Botswana, a country whose wealth is always deliberately overrated in comparison to its development, badly needs infrastructural and economic assistance.
It relies too much on South Africa.
After the September 11 attacks, even the Americans clearly changed their values because of fear.
Botswana has a multitude of national weaknesses, with very few power points. And its leadership cannot afford to be reckless.
With its famed cattle population, one would expect to find down-stream industries, like all round leather tanning factories, shoe factories, leather products factories, milk production and packaging plants, glue factories, etc.
But there is none of that to speak of.
Even in the diamond industry, Botswana is only now beginning to attempt the localisation of down-stream economies, like polishing and cutting.
And, to seal it all, Botswana, which is about twice the size of Zimbabwe, has a population of 2 million, equivalent to the population of Zimbabwe’s fifth largest town.
Ironically, Botswana’s most distinctive identity is now the cement block around its neck.
Botswana is known and touted as a model democracy in Africa. That is believable.
But I had to laugh when the Mo Ibrahim Foundation, which put Botswana at number three, this week rated South Africa as the fifth best governed nation in Africa.
Even Lesotho and Egypt, of all countries, are in the top ten.
Is this really true? Lowering standards to accommodate ourselves?
I have always believed that to safeguard its democracy, Botswana had to protect democracy even beyond its own borders.
Botswana waited too long.
Now something beyond Khama’s control has happened.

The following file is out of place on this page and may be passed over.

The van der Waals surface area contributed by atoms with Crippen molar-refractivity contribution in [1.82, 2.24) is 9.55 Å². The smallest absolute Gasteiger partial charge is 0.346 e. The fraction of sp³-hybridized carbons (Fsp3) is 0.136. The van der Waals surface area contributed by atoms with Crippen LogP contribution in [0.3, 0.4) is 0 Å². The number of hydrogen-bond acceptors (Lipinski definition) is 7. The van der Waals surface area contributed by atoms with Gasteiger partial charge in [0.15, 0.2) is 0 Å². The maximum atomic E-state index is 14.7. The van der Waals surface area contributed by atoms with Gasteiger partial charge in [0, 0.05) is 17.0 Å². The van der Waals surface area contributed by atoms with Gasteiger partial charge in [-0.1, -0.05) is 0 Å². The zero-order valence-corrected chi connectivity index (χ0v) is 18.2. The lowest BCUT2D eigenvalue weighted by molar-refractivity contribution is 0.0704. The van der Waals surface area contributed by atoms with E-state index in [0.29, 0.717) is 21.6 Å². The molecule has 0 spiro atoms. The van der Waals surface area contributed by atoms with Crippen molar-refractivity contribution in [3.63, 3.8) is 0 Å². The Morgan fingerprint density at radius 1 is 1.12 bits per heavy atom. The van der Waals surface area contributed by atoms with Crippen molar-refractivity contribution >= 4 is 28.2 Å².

“We appeal to those who have placed sanctions (on Mugabe) to remove them in order to give motivation,” Khama said in Pretoria this week. “There is goodwill expressed by both sides, even if there are concerns.”
We know the language; we have heard it so often before as our former allies justified their crossing of the picket line, deserting us to join our enemies.
I join other Zimbabweans in wondering what goodwill has ever been shown.
Sanctions must not be removed because their mission has not yet been accomplished.
President Khama mentioned ‘goodwill’ being shown on both sides and, as if to humiliate Khama, Mugabe immediately violated one of the most important agreements by unilaterally swearing into office ZANU-PF governors without involving Tsvangirai.
Two days after Khama’s speech, Tsvangirai and his party took their dispute to both SADC and the African Union.
Can we talk about goodwill when Mugabe refuses to implement an agreement offered by Zuma himself?
Can we talk about goodwill when Mugabe still refuses to resolve outstanding issues recommended by SADC?
What goodwill can we talk about when Mugabe has unleashed his army, police and youth brigades on people to prevent them from writing their nation’s constitution?
We have no human or property rights in Zimbabwe and the situation is getting worse.
The courts of law offer us no protection.
Food continues to be denied to those of our citizens who are suspected of supporting any political party other than Mugabe’s party.
Above all else, why is it that it is always the ordinary Zimbabwean who must continue to make concessions to ZANU-PF, the perpetrator of these inhumane acts?
To world leaders out there, don’t forget that we are the victims and we know just what sort of help we need.
We are in a hole and you can’t help by filling it with water even though we are thirsty. What you call help is hastening our demise; it’s strengthening those who abuse us.
African leaders are oppressing us with misdirected kindness.
But Zimbabweans will continue with their fight.